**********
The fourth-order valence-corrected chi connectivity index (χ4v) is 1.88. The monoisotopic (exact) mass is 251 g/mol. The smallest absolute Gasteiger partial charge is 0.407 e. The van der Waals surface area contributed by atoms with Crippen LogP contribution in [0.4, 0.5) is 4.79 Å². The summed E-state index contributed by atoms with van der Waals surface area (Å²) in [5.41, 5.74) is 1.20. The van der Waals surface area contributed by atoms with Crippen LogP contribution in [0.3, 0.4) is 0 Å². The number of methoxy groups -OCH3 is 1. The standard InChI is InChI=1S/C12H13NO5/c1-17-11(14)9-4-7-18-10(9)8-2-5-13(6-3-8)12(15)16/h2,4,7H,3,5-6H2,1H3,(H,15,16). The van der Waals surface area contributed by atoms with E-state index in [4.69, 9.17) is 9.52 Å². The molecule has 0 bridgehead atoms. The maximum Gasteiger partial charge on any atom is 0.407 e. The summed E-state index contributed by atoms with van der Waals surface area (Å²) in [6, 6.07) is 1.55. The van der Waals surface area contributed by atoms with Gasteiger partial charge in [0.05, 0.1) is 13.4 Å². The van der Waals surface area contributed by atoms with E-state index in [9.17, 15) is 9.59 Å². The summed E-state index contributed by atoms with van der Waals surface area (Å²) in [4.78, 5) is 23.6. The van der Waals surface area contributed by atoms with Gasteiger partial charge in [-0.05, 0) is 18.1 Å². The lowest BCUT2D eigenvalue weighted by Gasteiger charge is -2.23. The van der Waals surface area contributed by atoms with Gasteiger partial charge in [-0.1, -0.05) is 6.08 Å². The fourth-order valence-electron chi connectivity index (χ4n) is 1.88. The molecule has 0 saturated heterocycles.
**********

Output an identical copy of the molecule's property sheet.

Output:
The fourth-order valence-corrected chi connectivity index (χ4v) is 1.88. The monoisotopic (exact) mass is 251 g/mol. The smallest absolute Gasteiger partial charge is 0.407 e. The van der Waals surface area contributed by atoms with Crippen LogP contribution in [0.4, 0.5) is 4.79 Å². The summed E-state index contributed by atoms with van der Waals surface area (Å²) in [5.41, 5.74) is 1.20. The van der Waals surface area contributed by atoms with Crippen LogP contribution in [0.3, 0.4) is 0 Å². The number of methoxy groups -OCH3 is 1. The standard InChI is InChI=1S/C12H13NO5/c1-17-11(14)9-4-7-18-10(9)8-2-5-13(6-3-8)12(15)16/h2,4,7H,3,5-6H2,1H3,(H,15,16). The van der Waals surface area contributed by atoms with E-state index in [4.69, 9.17) is 9.52 Å². The molecule has 0 bridgehead atoms. The maximum Gasteiger partial charge on any atom is 0.407 e. The summed E-state index contributed by atoms with van der Waals surface area (Å²) in [6, 6.07) is 1.55. The van der Waals surface area contributed by atoms with Gasteiger partial charge in [0.05, 0.1) is 13.4 Å². The van der Waals surface area contributed by atoms with E-state index in [9.17, 15) is 9.59 Å². The summed E-state index contributed by atoms with van der Waals surface area (Å²) in [4.78, 5) is 23.6. The van der Waals surface area contributed by atoms with Gasteiger partial charge in [-0.05, 0) is 18.1 Å². The lowest BCUT2D eigenvalue weighted by Gasteiger charge is -2.23. The van der Waals surface area contributed by atoms with Gasteiger partial charge in [-0.1, -0.05) is 6.08 Å². The fourth-order valence-electron chi connectivity index (χ4n) is 1.88. The molecule has 0 saturated heterocycles.